By Libya Herald staff.
Tripoli, 6 December 2013:
American Fortune 500 company AECOM has signed a $209-million contract with the Ministry of Housing . . .[restrict]to resume work on pre-revolution housing and infrastructure projects.
“The initial $209-million contract is for 25 months, which is the remaining term of the original contract suspended during the revolution,” AECOM’s chief executive of global programmes James Thompson, told the Libya Herald. The total value of the project, which AECOM was managing, was over $36 billion, he said.
“It is expected to exceed $100 billion in construction value,” Thompson said, adding that this would make the US-Libyan deal one of the biggest construction contracts in the world.
AECOM is the main general manager and implementer of a nationwide programme for the Housing and Infrastructure Board (HIB). The programme includes many hundreds of projects to develop Libya’s infrastructure and support the country’s housing needs. It is looking to mobilise restart efforts in January and February next year, Thompson said, after all contract-related formalities had been completed.
“This comes as a sign of the good relationships we are seeking with other countries and, on this occasion, especially the US, which supported our revolution,” Minister of Housing Ali Sharif said, speaking at yesterday’s contract-signing ceremony. He added that he hoped that AECOM’s return to Libya would encourage other international companies to also restart work in Libya.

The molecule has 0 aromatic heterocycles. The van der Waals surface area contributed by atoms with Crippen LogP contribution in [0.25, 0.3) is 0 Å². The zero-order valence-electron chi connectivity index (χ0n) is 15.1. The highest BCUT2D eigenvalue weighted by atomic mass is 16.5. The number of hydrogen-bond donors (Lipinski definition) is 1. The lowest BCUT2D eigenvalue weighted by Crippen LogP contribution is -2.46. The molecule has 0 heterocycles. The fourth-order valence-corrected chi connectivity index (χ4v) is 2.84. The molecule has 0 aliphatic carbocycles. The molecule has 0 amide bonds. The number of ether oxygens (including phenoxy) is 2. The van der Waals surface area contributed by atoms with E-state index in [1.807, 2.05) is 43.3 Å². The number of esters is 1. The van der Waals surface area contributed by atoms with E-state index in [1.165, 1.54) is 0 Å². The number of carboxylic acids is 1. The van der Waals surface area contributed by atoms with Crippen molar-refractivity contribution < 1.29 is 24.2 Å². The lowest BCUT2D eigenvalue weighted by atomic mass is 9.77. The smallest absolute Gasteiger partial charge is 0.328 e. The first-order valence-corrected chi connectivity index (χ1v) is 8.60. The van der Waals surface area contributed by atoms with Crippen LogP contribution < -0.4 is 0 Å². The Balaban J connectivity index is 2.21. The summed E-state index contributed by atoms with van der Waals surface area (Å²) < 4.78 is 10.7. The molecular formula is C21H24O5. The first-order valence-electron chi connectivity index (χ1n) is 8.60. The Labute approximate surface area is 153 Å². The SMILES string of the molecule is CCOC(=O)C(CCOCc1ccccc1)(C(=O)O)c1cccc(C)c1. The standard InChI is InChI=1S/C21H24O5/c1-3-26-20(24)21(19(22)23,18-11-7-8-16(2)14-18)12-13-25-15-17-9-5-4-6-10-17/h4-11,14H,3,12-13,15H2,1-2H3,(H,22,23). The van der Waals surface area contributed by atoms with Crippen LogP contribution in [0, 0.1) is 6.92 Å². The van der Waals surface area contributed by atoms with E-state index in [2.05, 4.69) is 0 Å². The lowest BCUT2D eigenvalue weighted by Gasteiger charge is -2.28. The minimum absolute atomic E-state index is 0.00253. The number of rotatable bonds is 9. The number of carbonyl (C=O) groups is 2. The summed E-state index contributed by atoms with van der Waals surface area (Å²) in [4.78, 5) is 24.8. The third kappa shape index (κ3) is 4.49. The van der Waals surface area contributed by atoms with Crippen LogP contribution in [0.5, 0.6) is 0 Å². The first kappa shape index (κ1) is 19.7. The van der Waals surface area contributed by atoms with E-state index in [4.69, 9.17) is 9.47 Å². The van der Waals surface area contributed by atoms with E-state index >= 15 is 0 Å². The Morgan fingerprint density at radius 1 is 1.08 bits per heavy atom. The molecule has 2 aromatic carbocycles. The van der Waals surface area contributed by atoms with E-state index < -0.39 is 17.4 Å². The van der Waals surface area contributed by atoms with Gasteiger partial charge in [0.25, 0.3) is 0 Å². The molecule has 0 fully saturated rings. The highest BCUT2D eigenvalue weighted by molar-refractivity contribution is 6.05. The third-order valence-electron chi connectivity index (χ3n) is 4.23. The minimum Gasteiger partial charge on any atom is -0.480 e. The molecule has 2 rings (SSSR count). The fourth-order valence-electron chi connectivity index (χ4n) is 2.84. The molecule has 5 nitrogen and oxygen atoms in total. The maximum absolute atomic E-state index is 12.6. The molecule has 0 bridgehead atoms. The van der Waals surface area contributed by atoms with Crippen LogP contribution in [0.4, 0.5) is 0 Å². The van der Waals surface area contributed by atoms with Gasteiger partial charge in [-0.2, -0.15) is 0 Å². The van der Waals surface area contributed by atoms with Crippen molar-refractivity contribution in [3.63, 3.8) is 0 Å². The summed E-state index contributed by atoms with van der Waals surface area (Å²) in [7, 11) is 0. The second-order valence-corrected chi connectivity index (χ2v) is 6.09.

This was echoed by US Ambassador to Libya Deborah Jones who said: “This important project signals increased economic cooperation between our two countries, as Libya works diligently to rebuild a country that suffered decades of a brutal dictatorship.”
She said America was committed to supporting Libya in its efforts to reform its economy. “Infrastructure investment directly affects a country’s economic growth potential and contributes directly to an environment that attracts business investment and supports local firms and entrepreneurs,” said Jones.
Amongst the first AECOM operations to be restarted will be two housing projects, one in Tajoura and a second in the east of Libya, AECOM’s deputy project director in Libya, Tarek Ben Gimer, told this newspaper. In Tajoura, it will also be responsible for the complete infrastructure, including roads, sewage, water supplies and electricity, he said.
Yesterday’s contract signing was the result of many meetings since liberation, HIB Chairman Mahmud Ajaj said. “Through this contract we aspire to implement projects, and I hope it will motivate and stimulate development in Libya.” [/restrict]